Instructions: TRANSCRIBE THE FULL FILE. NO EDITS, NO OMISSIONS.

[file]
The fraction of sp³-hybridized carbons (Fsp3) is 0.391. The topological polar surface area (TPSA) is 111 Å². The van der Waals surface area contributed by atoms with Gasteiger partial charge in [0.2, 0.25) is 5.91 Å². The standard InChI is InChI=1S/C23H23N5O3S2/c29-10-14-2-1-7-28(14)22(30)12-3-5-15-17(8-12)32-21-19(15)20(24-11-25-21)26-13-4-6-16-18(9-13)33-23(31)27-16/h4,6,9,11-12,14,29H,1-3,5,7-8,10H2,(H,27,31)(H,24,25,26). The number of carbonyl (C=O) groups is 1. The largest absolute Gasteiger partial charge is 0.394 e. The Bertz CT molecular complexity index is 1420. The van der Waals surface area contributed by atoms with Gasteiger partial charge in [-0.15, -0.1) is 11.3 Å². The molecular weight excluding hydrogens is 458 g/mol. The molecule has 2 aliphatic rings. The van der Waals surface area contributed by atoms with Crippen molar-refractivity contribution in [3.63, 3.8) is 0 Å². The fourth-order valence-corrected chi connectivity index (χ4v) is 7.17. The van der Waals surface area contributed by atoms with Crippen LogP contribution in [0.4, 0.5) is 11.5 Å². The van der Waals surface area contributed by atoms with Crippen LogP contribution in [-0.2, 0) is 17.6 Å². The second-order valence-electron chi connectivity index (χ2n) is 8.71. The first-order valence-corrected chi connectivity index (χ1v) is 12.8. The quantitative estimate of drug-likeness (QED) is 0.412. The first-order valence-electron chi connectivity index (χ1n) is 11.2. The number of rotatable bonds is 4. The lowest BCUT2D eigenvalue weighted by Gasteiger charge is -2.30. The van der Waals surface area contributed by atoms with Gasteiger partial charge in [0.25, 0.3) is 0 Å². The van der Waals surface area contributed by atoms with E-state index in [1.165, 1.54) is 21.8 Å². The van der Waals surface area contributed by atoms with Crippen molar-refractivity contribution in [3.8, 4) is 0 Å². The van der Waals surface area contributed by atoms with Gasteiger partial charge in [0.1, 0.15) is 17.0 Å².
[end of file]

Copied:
The fraction of sp³-hybridized carbons (Fsp3) is 0.391. The topological polar surface area (TPSA) is 111 Å². The van der Waals surface area contributed by atoms with Gasteiger partial charge in [0.2, 0.25) is 5.91 Å². The standard InChI is InChI=1S/C23H23N5O3S2/c29-10-14-2-1-7-28(14)22(30)12-3-5-15-17(8-12)32-21-19(15)20(24-11-25-21)26-13-4-6-16-18(9-13)33-23(31)27-16/h4,6,9,11-12,14,29H,1-3,5,7-8,10H2,(H,27,31)(H,24,25,26). The number of carbonyl (C=O) groups is 1. The largest absolute Gasteiger partial charge is 0.394 e. The Bertz CT molecular complexity index is 1420. The van der Waals surface area contributed by atoms with Gasteiger partial charge in [-0.15, -0.1) is 11.3 Å². The molecular weight excluding hydrogens is 458 g/mol. The molecule has 2 aliphatic rings. The van der Waals surface area contributed by atoms with Crippen molar-refractivity contribution in [3.63, 3.8) is 0 Å². The fourth-order valence-corrected chi connectivity index (χ4v) is 7.17. The van der Waals surface area contributed by atoms with Crippen LogP contribution in [0.4, 0.5) is 11.5 Å². The van der Waals surface area contributed by atoms with Crippen LogP contribution in [-0.2, 0) is 17.6 Å². The second-order valence-electron chi connectivity index (χ2n) is 8.71. The first-order valence-corrected chi connectivity index (χ1v) is 12.8. The quantitative estimate of drug-likeness (QED) is 0.412. The first-order valence-electron chi connectivity index (χ1n) is 11.2. The number of rotatable bonds is 4. The lowest BCUT2D eigenvalue weighted by Gasteiger charge is -2.30. The van der Waals surface area contributed by atoms with Gasteiger partial charge in [0.25, 0.3) is 0 Å². The van der Waals surface area contributed by atoms with E-state index in [1.165, 1.54) is 21.8 Å². The van der Waals surface area contributed by atoms with Crippen molar-refractivity contribution in [3.8, 4) is 0 Å². The van der Waals surface area contributed by atoms with Gasteiger partial charge in [0.1, 0.15) is 17.0 Å².